Indonesia’s vaccine campaign lags rampaging pandemic

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Jakarta

Indonesian President Joko Widodo received the nation’s first coronavirus vaccine live on television last month, but despite the fanfare, his ambitious inoculation campaign is already facing glitches from refrigeration, distrust and disinformation.

Meanwhile, infections and deaths are rising faster than ever. Even if the vaccination programme goes smoothly, it will be months before the general population starts to be inoculated, health experts say.

“Disaster,” said Pandu Riono, a University of Indonesia epidemiologist when asked what he expects of the coming months.

“Healthcare will have already collapsed. Already there are many stories about people dying on arrival, in emergency and on the way because they are searching for a hospital. Even the graveyards are running out of space.”

Budi Gunadi Sadikin, the new health minister, told health ministry officials of his concerns about the vaccination rollout soon after his appointment in late December, a source familiar with the programme said.

The health ministry declined to comment on the report. Asked about claims the pandemic is spreading faster than vaccines can be administered, COVID-19 task force spokesman Wiku Adisasmito said the government was doing its best with available resources, and rather than focus on “negative predictions” it was working hard to implement “comprehensive health protocols, vaccines and clinical care at the same time”.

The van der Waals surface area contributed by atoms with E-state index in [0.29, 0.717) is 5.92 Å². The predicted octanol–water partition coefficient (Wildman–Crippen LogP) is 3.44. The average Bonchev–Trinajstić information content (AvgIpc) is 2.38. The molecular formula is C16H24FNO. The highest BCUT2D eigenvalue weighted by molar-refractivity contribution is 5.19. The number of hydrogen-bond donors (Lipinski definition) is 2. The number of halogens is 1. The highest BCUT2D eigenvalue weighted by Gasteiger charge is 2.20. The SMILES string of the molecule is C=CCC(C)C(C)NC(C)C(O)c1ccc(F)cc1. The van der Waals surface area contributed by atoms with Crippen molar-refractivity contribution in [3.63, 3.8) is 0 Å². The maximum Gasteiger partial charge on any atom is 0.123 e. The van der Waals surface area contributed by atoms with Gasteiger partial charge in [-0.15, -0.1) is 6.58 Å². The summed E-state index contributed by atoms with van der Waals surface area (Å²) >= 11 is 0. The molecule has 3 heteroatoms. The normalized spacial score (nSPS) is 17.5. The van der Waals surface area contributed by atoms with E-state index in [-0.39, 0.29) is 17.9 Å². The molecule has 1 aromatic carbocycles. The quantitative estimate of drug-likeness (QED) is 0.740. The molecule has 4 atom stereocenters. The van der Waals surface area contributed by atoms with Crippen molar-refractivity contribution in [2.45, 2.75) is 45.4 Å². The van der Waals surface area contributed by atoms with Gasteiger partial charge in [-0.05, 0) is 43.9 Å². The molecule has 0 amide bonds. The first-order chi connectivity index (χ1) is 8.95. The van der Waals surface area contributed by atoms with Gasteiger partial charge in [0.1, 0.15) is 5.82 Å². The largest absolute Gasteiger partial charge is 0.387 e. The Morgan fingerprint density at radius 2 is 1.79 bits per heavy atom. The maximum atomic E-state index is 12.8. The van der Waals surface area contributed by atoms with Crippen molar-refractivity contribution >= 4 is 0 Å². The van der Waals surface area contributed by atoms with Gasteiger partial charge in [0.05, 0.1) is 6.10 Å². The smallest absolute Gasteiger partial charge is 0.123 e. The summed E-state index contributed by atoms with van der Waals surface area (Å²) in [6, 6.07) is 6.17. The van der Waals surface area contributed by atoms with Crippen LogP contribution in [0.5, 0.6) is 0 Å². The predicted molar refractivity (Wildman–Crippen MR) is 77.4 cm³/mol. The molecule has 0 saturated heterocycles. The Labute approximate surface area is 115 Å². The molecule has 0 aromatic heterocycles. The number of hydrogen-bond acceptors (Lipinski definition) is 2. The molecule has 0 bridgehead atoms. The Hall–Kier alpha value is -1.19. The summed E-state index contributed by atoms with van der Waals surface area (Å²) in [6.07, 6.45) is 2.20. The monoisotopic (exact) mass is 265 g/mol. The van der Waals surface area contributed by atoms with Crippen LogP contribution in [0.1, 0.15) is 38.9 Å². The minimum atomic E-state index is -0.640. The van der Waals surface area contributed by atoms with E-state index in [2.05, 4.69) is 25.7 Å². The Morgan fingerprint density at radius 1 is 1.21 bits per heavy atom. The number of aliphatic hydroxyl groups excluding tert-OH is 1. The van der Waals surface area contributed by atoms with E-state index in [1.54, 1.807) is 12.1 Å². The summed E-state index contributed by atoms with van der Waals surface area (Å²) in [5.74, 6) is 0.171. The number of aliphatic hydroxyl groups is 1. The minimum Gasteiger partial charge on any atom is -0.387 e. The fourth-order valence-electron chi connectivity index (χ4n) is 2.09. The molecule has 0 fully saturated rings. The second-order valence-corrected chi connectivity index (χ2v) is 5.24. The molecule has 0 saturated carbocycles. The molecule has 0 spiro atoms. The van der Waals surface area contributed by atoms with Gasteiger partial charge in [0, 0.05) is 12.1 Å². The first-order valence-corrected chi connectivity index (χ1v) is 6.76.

Separately, the health ministry has called for testing and contact tracing to be increased. In its first phase, Indonesia plans to vaccinate around 1.5 million healthcare workers by February 21, a goal the health ministry says is on track.

Jokowi, as the president is known, has said he hopes 181 million people will be vaccinated in the next 12 months, or about 1 million per day for a two-dose vaccine.

Indonesia is currently vaccinating about 50,000 people per day, according to the health ministry. The logistics and cold chain requirements in the sprawling archipelago of 270 million people, strung across more than 17,000 tropical islands, uniquely complicate the rollout.—AFP